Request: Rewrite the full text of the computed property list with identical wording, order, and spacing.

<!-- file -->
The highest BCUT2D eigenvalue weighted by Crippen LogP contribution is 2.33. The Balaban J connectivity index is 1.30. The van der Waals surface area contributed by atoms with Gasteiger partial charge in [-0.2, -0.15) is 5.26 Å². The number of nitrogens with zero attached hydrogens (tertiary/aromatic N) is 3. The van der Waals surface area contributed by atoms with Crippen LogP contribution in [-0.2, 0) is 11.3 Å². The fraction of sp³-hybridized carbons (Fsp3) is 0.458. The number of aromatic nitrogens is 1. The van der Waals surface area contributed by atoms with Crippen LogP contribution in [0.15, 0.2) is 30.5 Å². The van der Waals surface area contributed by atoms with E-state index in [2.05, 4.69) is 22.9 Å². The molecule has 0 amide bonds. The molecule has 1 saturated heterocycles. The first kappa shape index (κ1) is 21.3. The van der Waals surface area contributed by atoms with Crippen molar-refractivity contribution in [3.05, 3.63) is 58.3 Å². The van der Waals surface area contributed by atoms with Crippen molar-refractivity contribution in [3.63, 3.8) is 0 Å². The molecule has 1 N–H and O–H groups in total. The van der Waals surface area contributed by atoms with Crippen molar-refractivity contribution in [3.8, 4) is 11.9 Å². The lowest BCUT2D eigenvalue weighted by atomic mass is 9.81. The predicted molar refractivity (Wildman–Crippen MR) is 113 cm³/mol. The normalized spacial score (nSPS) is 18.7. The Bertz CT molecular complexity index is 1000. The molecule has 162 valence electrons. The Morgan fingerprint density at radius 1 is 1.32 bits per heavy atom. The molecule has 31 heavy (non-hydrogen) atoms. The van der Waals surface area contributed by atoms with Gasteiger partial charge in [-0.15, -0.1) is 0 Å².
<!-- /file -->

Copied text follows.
The highest BCUT2D eigenvalue weighted by Crippen LogP contribution is 2.33. The Balaban J connectivity index is 1.30. The van der Waals surface area contributed by atoms with Gasteiger partial charge in [-0.2, -0.15) is 5.26 Å². The number of nitrogens with zero attached hydrogens (tertiary/aromatic N) is 3. The van der Waals surface area contributed by atoms with Crippen LogP contribution in [-0.2, 0) is 11.3 Å². The fraction of sp³-hybridized carbons (Fsp3) is 0.458. The number of aromatic nitrogens is 1. The van der Waals surface area contributed by atoms with Crippen LogP contribution in [0.15, 0.2) is 30.5 Å². The van der Waals surface area contributed by atoms with E-state index in [2.05, 4.69) is 22.9 Å². The molecule has 0 amide bonds. The molecule has 1 saturated heterocycles. The first kappa shape index (κ1) is 21.3. The van der Waals surface area contributed by atoms with Crippen molar-refractivity contribution in [3.05, 3.63) is 58.3 Å². The van der Waals surface area contributed by atoms with Crippen molar-refractivity contribution in [3.63, 3.8) is 0 Å². The molecule has 1 N–H and O–H groups in total. The van der Waals surface area contributed by atoms with Crippen molar-refractivity contribution in [3.8, 4) is 11.9 Å². The lowest BCUT2D eigenvalue weighted by atomic mass is 9.81. The predicted molar refractivity (Wildman–Crippen MR) is 113 cm³/mol. The normalized spacial score (nSPS) is 18.7. The Bertz CT molecular complexity index is 1000. The molecule has 162 valence electrons. The Morgan fingerprint density at radius 1 is 1.32 bits per heavy atom. The molecule has 31 heavy (non-hydrogen) atoms. The van der Waals surface area contributed by atoms with Gasteiger partial charge in [-0.15, -0.1) is 0 Å².